It’s fair to say Jesus’s parables aren’t used in popular conversation these days. Before passing a new law, imagine a politician starting with: “We must strive to build our national house on the rock instead of the sand.”
This would likely make it into the news, but not for good reasons.
Still, these enigmatic stories about First Century life invite us to think and pray about God, ourselves, and the way we relate to each other. In recent months I’ve studied them for a writing project, and I must say I’ve gained a deeper appreciation for the parables as I, too, grapple to understand them.
There are 46 parables in the three synoptic gospels and my personal favourite is the parable of the sower and four types of soil. It goes something like this: Behold, a farmer goes forth to plant his seeds, and some fall by the roadside and are trampled on and devoured by crows; some seeds fall on stony ground where there isn’t much soil, and the resulting plants are scorched by the sun and wither away; other seeds fall among thorns, and are choked by them; yet other seeds are planted by the farmer in good soil, where they grow into a plentiful harvest.
For me, the seeds fallen beside the road represent those who hear Jesus’s message in passing, but who don’t really understand it.
I can relate. Even with an active spiritual practice, the more I learn about Jesus’s ministry the more I realize there is to learn.
The seeds fallen on stony ground represent those who hear Jesus’s message and rejoice. Yet when tribulations arise they easily get bumped off the path.
I can relate to that, too. Who enjoys hardship?
The seeds fallen among thorns point to those who understand part of the message, but become distracted by worldly delights and turn away from it.
Yup. Been there, done that.
Finally, the seeds planted in good ground represent those who understand Christ’s message, are not put off by the challenges, are able to resist the many distractions and temptations of the world, but instead discipline themselves to walk the path with expectation, joy and most of all love. According to the parable, Jesus promises those who do this will bear much fruit in their lives.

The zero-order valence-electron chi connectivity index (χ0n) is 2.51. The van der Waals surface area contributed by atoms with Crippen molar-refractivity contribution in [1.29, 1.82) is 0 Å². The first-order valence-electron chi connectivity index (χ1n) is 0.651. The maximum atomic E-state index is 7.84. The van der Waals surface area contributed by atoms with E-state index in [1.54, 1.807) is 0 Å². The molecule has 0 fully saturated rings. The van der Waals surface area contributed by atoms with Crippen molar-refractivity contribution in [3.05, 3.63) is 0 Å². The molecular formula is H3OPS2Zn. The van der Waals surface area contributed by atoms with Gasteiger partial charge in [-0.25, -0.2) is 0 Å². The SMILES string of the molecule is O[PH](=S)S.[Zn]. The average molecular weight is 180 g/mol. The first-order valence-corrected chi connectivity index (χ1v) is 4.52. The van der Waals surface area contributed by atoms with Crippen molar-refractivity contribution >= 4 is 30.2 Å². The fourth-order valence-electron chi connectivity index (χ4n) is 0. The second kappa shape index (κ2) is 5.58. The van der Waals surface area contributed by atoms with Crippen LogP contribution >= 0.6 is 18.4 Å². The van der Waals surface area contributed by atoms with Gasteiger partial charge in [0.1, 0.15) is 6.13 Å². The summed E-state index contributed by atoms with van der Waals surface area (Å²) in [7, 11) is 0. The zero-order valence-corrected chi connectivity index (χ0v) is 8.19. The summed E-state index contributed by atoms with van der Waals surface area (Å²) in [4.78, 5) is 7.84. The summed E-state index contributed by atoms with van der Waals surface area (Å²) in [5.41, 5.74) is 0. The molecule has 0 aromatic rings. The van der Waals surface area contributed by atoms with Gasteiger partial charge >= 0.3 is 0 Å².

Mary Baker Eddy, the discover and founder of Christian Science, demonstrated what sowing good seed can accomplish. Growing up in a puritan household in New Hampshire, she loved the Bible from a young age and spent much of her life trying to understand its deeper meaning.
The biography Christian Healer recounts her many struggles and victories, including writing Science and Health, starting a new religious movement, and founding an international newspaper, The Christian Science Monitor. But this particular biography is unique from others in that it recounts hundreds of Mrs. Eddy’s verified healings—the fruit Jesus refers to in the sower parable.
In one instance, Mrs. Eddy was called to the home of a Lynn family whose emaciated toddler had suffered from bowel disease since an infant. Additionally, she found the husband confined to bed with rheumatism and their little daughter deaf. When she left the house thirty minutes later, all three cases had been healed.
Mrs. Eddy always credited God for the healing work and Christ Jesus for showing her the way. She showed that discipleship can be challenging, but that its fruits are worth striving for. By allowing God to utterly transform her thoughts, her heart, and her motives, she brought a healing movement to the world.
That is what sowing good seed means to me.
Matt Jackson has been fascinated by how science and religion relate to each other for as long as he can remember. He is a member of the Christian Science church in Victoria, BC, and has been a professional writer and editor for 27 years.
You can read more articles on our interfaith blog, Spiritually Speaking at https://www.timescolonist.com/blogs/spiritually-speaking
*This article was published in the print edition of the Times Colonist on Saturday, September 17th 2022